I wasn’t known personally by the Christian churches in Judea. They only heard a report about me: “The man who used to harass us now preaches the faith that he once tried to destroy.” So they were glorifying God because of me. – Galatians 1:22-24
Okay, friends, confession time. I’m using this blog post to help myself prep for this evening’s Bible study with my small group.
It makes sense though, because not only is this interesting stuff, but the message from Galatians is stunningly relevant to the particular moment we find ourselves in, here in the summer of 2020.
In summary, Paul (the passionate and erudite Jewish scholar God personally recruited to articulate the groundwork of Christian theology), begins the book of Galatians by doing two specific things.
- First, he warns the Galatians that they have missed the essential point of Christianity and need to accept Christ’s gift of Grace.
- Then he shares some of his own origin story, reminding his audience that this understanding about Grace is not just a doctrine he was taught in Jerusalem but a transformational revelation from God.
Brothers and sisters, I want you to know that the gospel I preached isn’t human in origin. I didn’t receive it or learn it from a human. It came through a revelation from Jesus Christ. – Galatians 1:11-12
My point in posting about this is twofold:
- From the very beginning, faith in Jesus was in danger of being reduced to legalistic religious rule-following. This remains a problem today.
- Jesus has always been in the radical transformation business, and he is still capable of turning people around – no matter how lost they appear.
“At one time I was committed to the destruction of Christianity,” Paul told them; “now I preach Jesus and the power of Grace to set me free.”
Here’s my question. Do we believe that we have been set free? Or do we still suspect there are elements of the redemption equation that require correct religious practice in order to avoid condemnation?
Do we believe that this world will be saved from its current insanity by getting everyone to follow the same ideology, or to adopt our religious rules, or to get on the same page politically…? or do we believe we will make more progress by sharing the good news about God’s Grace, and introducing people to the Jesus who has set us free?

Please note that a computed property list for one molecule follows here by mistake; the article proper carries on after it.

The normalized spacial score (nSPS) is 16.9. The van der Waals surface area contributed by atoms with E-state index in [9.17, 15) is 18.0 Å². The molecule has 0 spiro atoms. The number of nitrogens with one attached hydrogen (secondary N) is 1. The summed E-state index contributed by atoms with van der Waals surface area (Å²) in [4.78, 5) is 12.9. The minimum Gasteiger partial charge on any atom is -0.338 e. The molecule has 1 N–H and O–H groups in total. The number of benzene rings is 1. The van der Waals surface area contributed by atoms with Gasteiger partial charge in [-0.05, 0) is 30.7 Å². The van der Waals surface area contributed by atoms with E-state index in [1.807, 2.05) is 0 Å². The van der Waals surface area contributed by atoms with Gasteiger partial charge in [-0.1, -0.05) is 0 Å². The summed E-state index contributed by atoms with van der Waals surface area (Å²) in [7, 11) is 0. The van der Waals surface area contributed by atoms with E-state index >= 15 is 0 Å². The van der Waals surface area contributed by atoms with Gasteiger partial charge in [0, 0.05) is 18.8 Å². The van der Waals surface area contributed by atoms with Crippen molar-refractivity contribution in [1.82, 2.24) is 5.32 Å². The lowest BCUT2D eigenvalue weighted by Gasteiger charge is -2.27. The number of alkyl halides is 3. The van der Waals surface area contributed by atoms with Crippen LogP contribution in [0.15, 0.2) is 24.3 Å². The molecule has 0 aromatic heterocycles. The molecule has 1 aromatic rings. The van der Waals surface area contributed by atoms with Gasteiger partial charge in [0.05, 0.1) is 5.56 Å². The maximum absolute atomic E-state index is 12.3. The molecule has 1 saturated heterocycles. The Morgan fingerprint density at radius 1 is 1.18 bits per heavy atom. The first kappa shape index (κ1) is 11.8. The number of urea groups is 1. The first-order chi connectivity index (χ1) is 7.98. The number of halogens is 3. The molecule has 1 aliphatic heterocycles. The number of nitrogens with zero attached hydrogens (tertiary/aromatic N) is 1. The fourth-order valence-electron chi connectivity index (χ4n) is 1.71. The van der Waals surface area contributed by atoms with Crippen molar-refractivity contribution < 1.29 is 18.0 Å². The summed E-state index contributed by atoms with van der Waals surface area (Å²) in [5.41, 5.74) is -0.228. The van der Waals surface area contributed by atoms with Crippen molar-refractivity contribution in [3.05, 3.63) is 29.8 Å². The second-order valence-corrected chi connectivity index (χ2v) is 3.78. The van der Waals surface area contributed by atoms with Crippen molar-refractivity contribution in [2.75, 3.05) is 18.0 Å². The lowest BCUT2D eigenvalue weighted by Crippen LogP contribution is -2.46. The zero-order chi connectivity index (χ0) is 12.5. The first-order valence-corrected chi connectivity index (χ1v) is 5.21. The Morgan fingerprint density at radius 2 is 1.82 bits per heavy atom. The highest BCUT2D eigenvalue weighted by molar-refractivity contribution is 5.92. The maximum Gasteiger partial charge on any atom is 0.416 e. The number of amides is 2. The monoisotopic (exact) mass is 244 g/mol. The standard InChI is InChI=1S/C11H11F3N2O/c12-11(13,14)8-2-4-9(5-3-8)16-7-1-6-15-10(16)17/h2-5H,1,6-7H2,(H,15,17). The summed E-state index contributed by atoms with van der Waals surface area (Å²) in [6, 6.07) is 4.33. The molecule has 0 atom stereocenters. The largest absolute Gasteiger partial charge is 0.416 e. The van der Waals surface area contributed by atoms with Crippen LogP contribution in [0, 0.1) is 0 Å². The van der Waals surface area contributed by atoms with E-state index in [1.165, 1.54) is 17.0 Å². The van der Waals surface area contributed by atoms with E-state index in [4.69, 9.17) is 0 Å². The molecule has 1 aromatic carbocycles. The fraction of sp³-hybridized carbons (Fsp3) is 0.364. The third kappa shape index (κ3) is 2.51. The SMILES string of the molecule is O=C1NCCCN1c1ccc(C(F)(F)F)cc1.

Interestingly, Paul may have been all about Grace and freedom from the law, but he also spent a lot of time and energy in his letters teaching those new Christians how they ought to behave!
The bottom line for Paul was “the Grace of the Lord Jesus”, and Paul knew that embracing the transformational love of Christ would lead to love, light, peace, mercy, encouragement, and more grace. Or, as my wife Rebekah puts it, “Living into that Grace we have experienced.”
I will let Paul put his stamp on this discussion: “Grace and peace to you from God the Father and the Lord Jesus Christ. He gave himself for our sins, so he could deliver us from this present evil age, according to the will of our God and Father” (Galatians 1:3-4).
Amen, brother Paul – Derek
Derek has published seven books in the past decade (you can find them at https://www.amazon.com/Derek-Maul/e/B001JS9WC4), and there’s always something new in the works.
Before becoming a full-time writer, Derek taught public school in Florida for eighteen years, including cutting-edge work with autistic children. He holds bachelor’s degrees in psychology and education from Stetson University and the University of West Florida.
Derek is active in teaching at his church: adult Sunday school, and a men’s Bible study/spiritual formation group. He enjoys the outdoors, traveling, photography, reading, cooking, playing guitar, and golf.